In case you haven’t noticed, lately I’ve had a thing for pork in the slow cooker. Let’s blame it on my love of pork and the fact that it doesn’t rank among the things that make me feel like puking this pregnancy (sorry to have to be the one to reference puking in a food blog post…life is life these days).
Today I have yet another slow cooker pork recipe to share. And it’s a good one. Brazilian Feijoada is a fancy-sounding name for a pork and black bean stew.
After my friend, Lesli, referred me to this recipe with rave reviews, I instantly put it on the menu plan. I mean, how could I pass up such an easy no-fuss meal? Especially since Brian lived in Brazil for a few years and I always like to surprise him with Brazilian remakes (uh, usually epic failures truth be told since I don’t have a drop of Brazilian culinary authenticity in my body).
Packed with layers of flavor – we are talking, bacon, garlic, short ribs, pork, smoked ham hock – this meal is simple, simple, simple to prepare and throw in the slow cooker.
Cooked on low for a good part of the day, the beans soften and cook to tender heartiness while the different flavors of meat meld together to create an extremely delicious concoction.
The verdict from the resident feijoada expert? My husband sighed his way through this meal, full of nostalgic memories of Brazil and the copious amounts (and diverse preparations!) of feijoada he inhaled while there.
His only critique was the encouragement of a bit more salt and more liquid to make it more of a stew and less of a…well, of a not-stew. Regardless, this hearty, filling and absolutely tasty meal was a hit. So much so that I’m already making it again this week.
I’ll blame the quick repeat on baby #5 controlling my cravings, which ultimately leaves me wondering how long I can use that excuse before some insensitive soul calls me out on my claim that baby #5 needs me to eat a large bag of dark chocolate M&M’s every single day. No feedback necessary on that last point thankyouverymuch.
**Looking for Thanksgiving Dinner inspiration? Take a look at my menu-in-progress and plan away!**
- 2 cups dried black beans
- 4 slices thick-cut bacon
- 2 pounds boneless pork shoulder, trimmed of fat and cut into 1/2-inch cubes
- 1/2 teaspoon salt, more for sprinkling the meat before browning
- 1/2 teaspoon freshly ground black pepper, divided
- 3 boneless beef short ribs, trimmed (about 1-2 pounds)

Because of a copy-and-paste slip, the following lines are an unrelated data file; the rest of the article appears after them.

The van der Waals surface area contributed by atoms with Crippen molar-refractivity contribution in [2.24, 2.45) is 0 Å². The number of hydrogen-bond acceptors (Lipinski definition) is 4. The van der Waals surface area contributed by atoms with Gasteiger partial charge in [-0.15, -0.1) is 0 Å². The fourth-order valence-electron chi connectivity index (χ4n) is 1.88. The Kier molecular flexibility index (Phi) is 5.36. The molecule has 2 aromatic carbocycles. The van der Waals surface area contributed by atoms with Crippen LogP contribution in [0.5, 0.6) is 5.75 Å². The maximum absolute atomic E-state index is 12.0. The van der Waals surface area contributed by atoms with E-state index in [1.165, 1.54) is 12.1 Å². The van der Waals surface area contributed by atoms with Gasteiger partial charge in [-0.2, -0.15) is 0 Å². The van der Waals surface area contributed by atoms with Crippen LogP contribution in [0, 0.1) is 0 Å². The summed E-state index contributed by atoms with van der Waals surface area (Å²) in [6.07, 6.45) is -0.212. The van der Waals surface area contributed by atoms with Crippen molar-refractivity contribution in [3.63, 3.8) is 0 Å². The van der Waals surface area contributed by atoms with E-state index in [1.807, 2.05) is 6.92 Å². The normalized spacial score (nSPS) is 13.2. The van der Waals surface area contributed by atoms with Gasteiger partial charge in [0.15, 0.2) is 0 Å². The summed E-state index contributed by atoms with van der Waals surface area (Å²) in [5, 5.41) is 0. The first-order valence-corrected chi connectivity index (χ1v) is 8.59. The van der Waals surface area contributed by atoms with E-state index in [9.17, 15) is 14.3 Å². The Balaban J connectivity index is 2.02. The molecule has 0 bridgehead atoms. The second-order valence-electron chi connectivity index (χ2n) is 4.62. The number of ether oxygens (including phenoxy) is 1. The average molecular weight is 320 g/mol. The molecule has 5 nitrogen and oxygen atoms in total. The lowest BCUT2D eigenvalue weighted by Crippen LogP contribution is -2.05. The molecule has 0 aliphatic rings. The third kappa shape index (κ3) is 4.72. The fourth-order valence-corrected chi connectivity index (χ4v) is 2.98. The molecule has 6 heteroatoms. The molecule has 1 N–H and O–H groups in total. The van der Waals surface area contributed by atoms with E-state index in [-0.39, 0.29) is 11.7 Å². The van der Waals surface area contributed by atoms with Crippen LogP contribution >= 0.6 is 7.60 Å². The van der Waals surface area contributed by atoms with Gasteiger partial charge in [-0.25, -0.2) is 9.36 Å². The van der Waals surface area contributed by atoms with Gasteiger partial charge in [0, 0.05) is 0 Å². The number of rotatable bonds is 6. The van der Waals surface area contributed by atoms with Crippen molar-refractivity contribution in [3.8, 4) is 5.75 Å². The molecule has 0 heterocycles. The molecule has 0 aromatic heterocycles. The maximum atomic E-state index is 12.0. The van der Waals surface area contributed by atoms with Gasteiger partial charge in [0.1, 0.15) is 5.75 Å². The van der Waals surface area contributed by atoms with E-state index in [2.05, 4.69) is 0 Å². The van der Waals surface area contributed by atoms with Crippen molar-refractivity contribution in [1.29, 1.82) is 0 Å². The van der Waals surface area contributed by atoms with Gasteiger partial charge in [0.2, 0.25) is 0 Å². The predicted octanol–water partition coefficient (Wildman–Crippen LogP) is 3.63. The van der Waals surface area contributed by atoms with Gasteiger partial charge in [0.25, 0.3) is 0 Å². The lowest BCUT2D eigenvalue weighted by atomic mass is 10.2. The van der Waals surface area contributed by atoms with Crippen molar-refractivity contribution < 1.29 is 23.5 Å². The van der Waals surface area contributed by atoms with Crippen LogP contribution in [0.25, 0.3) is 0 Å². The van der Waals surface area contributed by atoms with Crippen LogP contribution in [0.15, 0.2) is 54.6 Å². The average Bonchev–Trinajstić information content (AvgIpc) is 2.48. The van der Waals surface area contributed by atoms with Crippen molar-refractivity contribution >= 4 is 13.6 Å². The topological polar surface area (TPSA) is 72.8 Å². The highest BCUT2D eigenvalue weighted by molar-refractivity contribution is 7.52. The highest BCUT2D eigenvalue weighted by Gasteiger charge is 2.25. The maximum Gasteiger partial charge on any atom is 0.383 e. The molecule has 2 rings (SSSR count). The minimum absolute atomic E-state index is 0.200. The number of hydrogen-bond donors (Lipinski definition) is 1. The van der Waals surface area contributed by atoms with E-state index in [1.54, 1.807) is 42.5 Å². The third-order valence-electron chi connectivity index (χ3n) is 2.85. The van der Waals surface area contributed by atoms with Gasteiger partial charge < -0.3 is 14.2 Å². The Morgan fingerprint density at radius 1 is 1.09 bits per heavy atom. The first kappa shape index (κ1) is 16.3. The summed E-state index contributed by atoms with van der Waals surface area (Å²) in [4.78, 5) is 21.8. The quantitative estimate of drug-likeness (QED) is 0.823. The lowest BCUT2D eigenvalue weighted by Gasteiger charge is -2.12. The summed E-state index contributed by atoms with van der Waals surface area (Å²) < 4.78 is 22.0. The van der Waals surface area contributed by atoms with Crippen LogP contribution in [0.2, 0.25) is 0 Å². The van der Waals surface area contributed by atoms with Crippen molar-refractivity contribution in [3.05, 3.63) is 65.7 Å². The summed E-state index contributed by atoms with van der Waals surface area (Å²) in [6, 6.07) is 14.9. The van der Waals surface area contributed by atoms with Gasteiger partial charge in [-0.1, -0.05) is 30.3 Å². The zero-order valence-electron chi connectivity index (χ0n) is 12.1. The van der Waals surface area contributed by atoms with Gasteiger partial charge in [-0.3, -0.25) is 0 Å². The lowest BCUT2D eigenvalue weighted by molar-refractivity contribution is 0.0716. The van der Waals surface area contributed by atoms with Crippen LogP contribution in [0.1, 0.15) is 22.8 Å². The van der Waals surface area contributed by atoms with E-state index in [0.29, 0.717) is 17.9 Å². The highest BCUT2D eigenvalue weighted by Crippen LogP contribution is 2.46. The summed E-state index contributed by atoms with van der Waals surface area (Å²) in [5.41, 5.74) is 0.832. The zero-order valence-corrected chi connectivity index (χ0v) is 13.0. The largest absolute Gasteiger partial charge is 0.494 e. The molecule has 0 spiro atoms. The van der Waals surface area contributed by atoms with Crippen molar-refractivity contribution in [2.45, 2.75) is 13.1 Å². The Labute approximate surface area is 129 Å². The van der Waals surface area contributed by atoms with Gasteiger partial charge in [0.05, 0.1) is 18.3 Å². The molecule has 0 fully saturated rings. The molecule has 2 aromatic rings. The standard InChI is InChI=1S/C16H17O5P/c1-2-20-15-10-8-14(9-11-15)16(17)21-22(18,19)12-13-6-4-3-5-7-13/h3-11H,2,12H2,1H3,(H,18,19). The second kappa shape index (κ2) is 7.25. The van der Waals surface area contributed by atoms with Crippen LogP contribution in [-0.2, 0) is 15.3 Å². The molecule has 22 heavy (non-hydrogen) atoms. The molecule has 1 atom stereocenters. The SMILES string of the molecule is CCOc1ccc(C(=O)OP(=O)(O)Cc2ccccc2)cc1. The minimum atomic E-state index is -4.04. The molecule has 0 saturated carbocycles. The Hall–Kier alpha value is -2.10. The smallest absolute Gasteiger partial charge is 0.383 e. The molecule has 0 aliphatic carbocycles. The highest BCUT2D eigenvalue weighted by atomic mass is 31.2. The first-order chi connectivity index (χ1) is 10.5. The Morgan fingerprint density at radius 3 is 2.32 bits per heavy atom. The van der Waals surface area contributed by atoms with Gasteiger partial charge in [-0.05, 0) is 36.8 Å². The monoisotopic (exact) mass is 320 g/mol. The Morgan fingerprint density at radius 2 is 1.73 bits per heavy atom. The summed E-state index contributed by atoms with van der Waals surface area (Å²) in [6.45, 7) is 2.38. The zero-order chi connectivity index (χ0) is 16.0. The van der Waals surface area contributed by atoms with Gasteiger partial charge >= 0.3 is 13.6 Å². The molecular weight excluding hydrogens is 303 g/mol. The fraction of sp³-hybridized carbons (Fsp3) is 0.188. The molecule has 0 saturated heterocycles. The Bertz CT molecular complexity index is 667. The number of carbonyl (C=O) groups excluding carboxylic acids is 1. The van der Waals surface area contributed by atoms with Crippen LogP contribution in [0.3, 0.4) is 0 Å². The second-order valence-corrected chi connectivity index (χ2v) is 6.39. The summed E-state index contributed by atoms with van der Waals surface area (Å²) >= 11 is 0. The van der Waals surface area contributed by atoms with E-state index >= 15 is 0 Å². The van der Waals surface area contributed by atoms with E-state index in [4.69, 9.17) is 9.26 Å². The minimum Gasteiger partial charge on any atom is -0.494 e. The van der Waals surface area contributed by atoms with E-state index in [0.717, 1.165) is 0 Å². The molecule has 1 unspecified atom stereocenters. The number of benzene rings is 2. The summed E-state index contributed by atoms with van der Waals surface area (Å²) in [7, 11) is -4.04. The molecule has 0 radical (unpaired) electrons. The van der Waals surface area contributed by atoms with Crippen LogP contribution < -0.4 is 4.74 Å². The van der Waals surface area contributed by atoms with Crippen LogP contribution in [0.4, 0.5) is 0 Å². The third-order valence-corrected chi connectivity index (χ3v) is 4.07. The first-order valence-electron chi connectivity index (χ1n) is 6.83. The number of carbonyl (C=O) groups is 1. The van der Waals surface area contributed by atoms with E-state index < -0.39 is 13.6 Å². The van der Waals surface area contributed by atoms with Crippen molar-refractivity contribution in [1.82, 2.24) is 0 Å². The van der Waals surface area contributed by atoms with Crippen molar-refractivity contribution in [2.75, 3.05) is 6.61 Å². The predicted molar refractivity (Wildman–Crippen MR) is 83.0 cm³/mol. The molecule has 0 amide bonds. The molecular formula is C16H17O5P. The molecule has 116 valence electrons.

- 3 cups finely chopped yellow or white onion (about 2 medium)
- 1 1/4 cups low-sodium chicken broth
- 4 garlic cloves, minced
- 1 (9-ounce) smoked ham hock
- 1 tablespoon white vinegar
- 8 orange wedges
- Hot, cooked rice, for serving
- Place beans in a small saucepan; cover with cold water. Bring to a boil; cook for 2 minutes. Remove from heat; cover and let stand 1 hour. Drain. Alternately, place the beans in a bowl and cover by 2-inches with cold water. Soak overnight. Drain.
- Cook bacon in a large skillet over medium heat until crisp. Remove bacon from pan; crumble. Let the bacon cool and then place in a covered container or bag in the refrigerator to use before serving. Sprinkle pork evenly with salt and pepper. Increase heat to medium-high. Add pork to bacon drippings in skillet; cook the pork 1-2 minutes per side until golden brown all over. Transfer the pork to a 6-quart slow cooker. Sprinkle ribs evenly with salt and pepper. Add ribs to skillet; cook 2-3 minutes on each side or until browned. Place ribs in slow cooker. Add drained beans, 1/2 teaspoon salt, onion, chicken broth, garlic and ham hock to slow cooker, stirring to combine. Cover and cook on low 8 hours or until beans and meat are tender.
- Shred meat with 2 forks (you can do this by removing the pork and ribs from the slow cooker or just digging in and shredding amid the broth and beans). Remove and discard ham hock. Add the meat back into the slow cooker if you removed it for shredding. Stir in vinegar and crumbled bacon. Serve with hot, cooked rice and orange wedges.
My husband loved the flavor of this but suggested it needed more liquid to be like the authentic feijoada he enjoyed in Brazil while living there. I liked it as is, since I don’t know the difference, but if you really do want it more stew-like, increase the liquid accordingly (perhaps starting with an additional cup of chicken broth).
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Recipe Source: adapted from Cooking Light